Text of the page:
Less known but much loved (by me) are Terms of Endearment, Tender Mercies, The Prince of Tides, The Silence of the Lambs, Dance With Wolves, Driving Miss Daisy, The Last Emperor, Moonstruck, Gandhi, The Sting, Fiddler on the Roof, Around The World in 30 Days (1956), Breakfast at Tiffany's, All Quiet On The Western Front, Before Sunrise (see trailer of this film somewhere at the right side of this blah-blah), Before Sunset, to name a few.

Like a murderer who feels no compunction about life, my mind goes blank in front of A Streetcar Name Desire, From Here To Eternity, On The Waterfront, West Side Story, Bonnie and Clyde, Chinatown, Deliverance, One Flew Over The Cuckoo's Nest, Jaws, Grease, Rocky, Kramer vs. Kramer, Ordinary People, Raging Bull, and many more for which, naming such venerables, I will be comdemned to a boorish category.

And since I value more the esteem my relatives, friends and some co-species, I will not comment on Twilight -- the movie or the book. Let Shakespeare's "devouring time" take care of the matter. Life is short.

Wednesday, February 11, 2009

Isn't it a pity?

Isn't it a pity,
Isn't it a shame?
How we break each other's heart,
How we cause each other pain.
-- George Harrison

Grateful Dead's AOXOMOXOA album cover design by Rick Griffin

One morning in 2004, a hospital attendant was pushing my wheelchair on the way to St. Luke's Therapy Room for stroke victims when, turning a corner, I glanced at one of the rooms lining the corridors: the sign at the door said, "Renal Care Section." This triggered an avalanche of thoughts.

Having just survived an aneurysm then, my mood was on the timorous side, especially after I was told that a stroke can recur. I suppose my fatalism suffered a dent, though I never felt depressed, just a bit despondent, like fortune had turned against me, deflating the two aces I was holding in a poker game. The agony of defeat, the fear of further disability, the disarray of a life forced into indefinite hold -- all these were rattling in my mind when I saw the sign.

I was disabled physically, but my mental capacity to edit signs and meaning remained intact. "Whoa!" my mind was prodded by taser, "if stroke followed by expensive therapy is bad, how about the patients there?"

You get renal care when one or both your kidneys, sometimes for reasons left unclear, suddenly refuse to filter the waste out of your blood, threatening to end your existence by poisoning your inner organs. Dialysis for life -- in both senses of the phrase -- is not only painful and expensive but mandatory. In poker or even in stroke rehab, you just lose your money and time when you get a bad hand. But if treacherous fate deals you a pair of leaky kidneys, your life is on the line. The sand in your hourglass trickles faster.

With therapy, I can regain, even partially at least, my ability to walk (or hobble), and to learn to use my other hand. I get something back for the money and time spent. On the other hand, dialysis, twice or three sessions a month, means throwing heaps of money and not getting even; the kidneys deteriorate with every flush of the poison passing the vital organs. You are not regaining anything out of Renal, just buying more time that for you has accelerated, inexorably, without malice, without compunction. Diseased cells are immune to sentiments.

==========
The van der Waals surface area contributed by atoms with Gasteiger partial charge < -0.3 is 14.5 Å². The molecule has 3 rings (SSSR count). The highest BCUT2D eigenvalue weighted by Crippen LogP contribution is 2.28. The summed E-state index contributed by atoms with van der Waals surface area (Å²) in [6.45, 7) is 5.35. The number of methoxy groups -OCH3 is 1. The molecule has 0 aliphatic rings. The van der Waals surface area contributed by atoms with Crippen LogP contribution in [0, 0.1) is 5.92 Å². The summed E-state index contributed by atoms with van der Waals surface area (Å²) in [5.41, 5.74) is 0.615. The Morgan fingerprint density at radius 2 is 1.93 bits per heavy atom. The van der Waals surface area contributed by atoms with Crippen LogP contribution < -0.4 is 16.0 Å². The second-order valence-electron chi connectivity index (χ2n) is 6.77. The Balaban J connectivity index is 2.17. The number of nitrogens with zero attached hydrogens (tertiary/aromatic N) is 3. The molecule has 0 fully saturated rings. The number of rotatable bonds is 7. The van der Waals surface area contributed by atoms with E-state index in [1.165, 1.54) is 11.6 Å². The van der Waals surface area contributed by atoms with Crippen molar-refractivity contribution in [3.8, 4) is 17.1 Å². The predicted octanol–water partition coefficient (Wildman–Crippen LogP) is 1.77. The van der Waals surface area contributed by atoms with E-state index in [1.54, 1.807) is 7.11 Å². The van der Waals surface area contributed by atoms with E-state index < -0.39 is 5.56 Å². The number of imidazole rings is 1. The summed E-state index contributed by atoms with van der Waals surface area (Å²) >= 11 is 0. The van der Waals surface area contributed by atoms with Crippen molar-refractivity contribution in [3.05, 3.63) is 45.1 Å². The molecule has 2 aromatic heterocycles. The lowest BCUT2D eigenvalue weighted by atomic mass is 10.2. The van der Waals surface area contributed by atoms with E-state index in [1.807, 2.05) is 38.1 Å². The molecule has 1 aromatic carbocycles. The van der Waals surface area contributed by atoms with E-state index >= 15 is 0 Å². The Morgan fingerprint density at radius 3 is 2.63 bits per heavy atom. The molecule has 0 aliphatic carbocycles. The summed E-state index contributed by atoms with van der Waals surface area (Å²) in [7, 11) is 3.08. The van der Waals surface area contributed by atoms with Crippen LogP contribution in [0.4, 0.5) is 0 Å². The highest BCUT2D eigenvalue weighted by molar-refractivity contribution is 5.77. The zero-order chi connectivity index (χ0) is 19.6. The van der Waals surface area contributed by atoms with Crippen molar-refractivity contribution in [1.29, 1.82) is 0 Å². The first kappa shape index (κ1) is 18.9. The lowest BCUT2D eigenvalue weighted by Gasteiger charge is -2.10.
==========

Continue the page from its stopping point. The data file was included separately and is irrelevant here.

I felt sheer disgust, that such wayward schemes on life can exist with impunity, never to be edited or ameliorated. Pity? Pity is a virus that infects every malicious, malignant, and ignorant hypocrites of the species; it thrives in monsters that console themselves on the misfortunes of others, signified by their gratefulness that there are people whose pain are deeper, whose chances are less. For pity to exist, there must be an object of pity, a victim.

This is one of the main pillars of almost every religion practiced on this benighted earth. A Mother Teresa can only blossom on soils nurtured by the unlimited misery in Calcutta. I believe, however, that this benevolent woman properly bestowed compassion and aid, not pity, on the poor, sick, orphaned or dying. Compassion has no victim, pity has a congregation of saints in its trail. The difference between compassion and pity is vast. A Lorenzo Ruiz and other martyrs can only be blessed to sainthood only if other fellow humans are ordained to lives of evil, so that the martyrs
can be beatified.

In a world more kind and less bestial. there will be no saints who feel so much pity that they can forgive the transgressors who sped them to their biblical destiny. In a less superstitious, less fearful and more enlightened existence, there will be no forgiveness because there will be no transgressors. No sinners? Well, no saints!

That world exists in my imagination only, so religions are safe from sinners like me. Still I claim that the patients undergoing renal overhaul, add those confined in Oncology, are better rid of a wayward existence which dealt them deuce and treys, and let the foolish kings and jokers reign. Eventually I, who send them off with compassion, will follow them and bid good riddance to this hell on earth.

And I don't wish to meet the creator of this cruel absurdity. I prefer playing cards and drinking beers in limbo, with crooked cardinals and congressmen, than spending eternity flapping wings and playing harps with pious lawyers and hormone-gorged old maids.